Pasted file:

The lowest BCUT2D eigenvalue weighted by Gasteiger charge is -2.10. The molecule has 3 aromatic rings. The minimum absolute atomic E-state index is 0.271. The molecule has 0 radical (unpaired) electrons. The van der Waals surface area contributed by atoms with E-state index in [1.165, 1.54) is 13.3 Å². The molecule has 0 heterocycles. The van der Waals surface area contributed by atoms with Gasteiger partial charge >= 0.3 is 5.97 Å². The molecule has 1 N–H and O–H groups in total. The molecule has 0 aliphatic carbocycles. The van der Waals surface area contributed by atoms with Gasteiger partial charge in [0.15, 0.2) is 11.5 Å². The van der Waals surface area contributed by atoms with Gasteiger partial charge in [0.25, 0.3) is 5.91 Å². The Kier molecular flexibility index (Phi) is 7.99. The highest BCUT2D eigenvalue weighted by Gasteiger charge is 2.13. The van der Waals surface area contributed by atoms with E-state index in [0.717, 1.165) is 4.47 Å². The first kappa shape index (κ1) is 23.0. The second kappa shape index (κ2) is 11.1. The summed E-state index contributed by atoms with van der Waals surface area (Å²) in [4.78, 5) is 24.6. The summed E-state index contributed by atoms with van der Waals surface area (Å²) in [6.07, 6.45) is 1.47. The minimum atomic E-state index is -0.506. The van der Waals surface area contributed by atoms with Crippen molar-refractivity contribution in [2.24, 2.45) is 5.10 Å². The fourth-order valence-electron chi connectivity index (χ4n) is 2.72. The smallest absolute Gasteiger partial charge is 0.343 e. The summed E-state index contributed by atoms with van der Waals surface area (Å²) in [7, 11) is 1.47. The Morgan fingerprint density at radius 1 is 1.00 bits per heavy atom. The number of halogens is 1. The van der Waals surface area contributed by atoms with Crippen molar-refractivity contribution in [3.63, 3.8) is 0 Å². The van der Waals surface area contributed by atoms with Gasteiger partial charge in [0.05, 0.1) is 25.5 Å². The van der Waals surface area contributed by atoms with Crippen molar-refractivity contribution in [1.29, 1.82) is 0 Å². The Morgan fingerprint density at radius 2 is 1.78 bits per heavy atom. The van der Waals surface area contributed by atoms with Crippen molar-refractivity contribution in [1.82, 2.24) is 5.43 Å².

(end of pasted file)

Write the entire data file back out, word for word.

The lowest BCUT2D eigenvalue weighted by Gasteiger charge is -2.10. The molecule has 3 aromatic rings. The minimum absolute atomic E-state index is 0.271. The molecule has 0 radical (unpaired) electrons. The van der Waals surface area contributed by atoms with E-state index in [1.165, 1.54) is 13.3 Å². The molecule has 0 heterocycles. The van der Waals surface area contributed by atoms with Gasteiger partial charge >= 0.3 is 5.97 Å². The molecule has 1 N–H and O–H groups in total. The molecule has 0 aliphatic carbocycles. The van der Waals surface area contributed by atoms with Gasteiger partial charge in [0.15, 0.2) is 11.5 Å². The van der Waals surface area contributed by atoms with Gasteiger partial charge in [0.25, 0.3) is 5.91 Å². The Kier molecular flexibility index (Phi) is 7.99. The highest BCUT2D eigenvalue weighted by Gasteiger charge is 2.13. The van der Waals surface area contributed by atoms with E-state index in [0.717, 1.165) is 4.47 Å². The first kappa shape index (κ1) is 23.0. The second kappa shape index (κ2) is 11.1. The summed E-state index contributed by atoms with van der Waals surface area (Å²) in [4.78, 5) is 24.6. The summed E-state index contributed by atoms with van der Waals surface area (Å²) in [6.07, 6.45) is 1.47. The minimum atomic E-state index is -0.506. The van der Waals surface area contributed by atoms with Crippen molar-refractivity contribution in [2.24, 2.45) is 5.10 Å². The fourth-order valence-electron chi connectivity index (χ4n) is 2.72. The smallest absolute Gasteiger partial charge is 0.343 e. The summed E-state index contributed by atoms with van der Waals surface area (Å²) in [7, 11) is 1.47. The Morgan fingerprint density at radius 1 is 1.00 bits per heavy atom. The number of halogens is 1. The van der Waals surface area contributed by atoms with Crippen molar-refractivity contribution in [3.63, 3.8) is 0 Å². The van der Waals surface area contributed by atoms with Gasteiger partial charge in [0.05, 0.1) is 25.5 Å². The van der Waals surface area contributed by atoms with Crippen molar-refractivity contribution in [1.29, 1.82) is 0 Å². The Morgan fingerprint density at radius 2 is 1.78 bits per heavy atom. The van der Waals surface area contributed by atoms with Crippen molar-refractivity contribution in [1.82, 2.24) is 5.43 Å².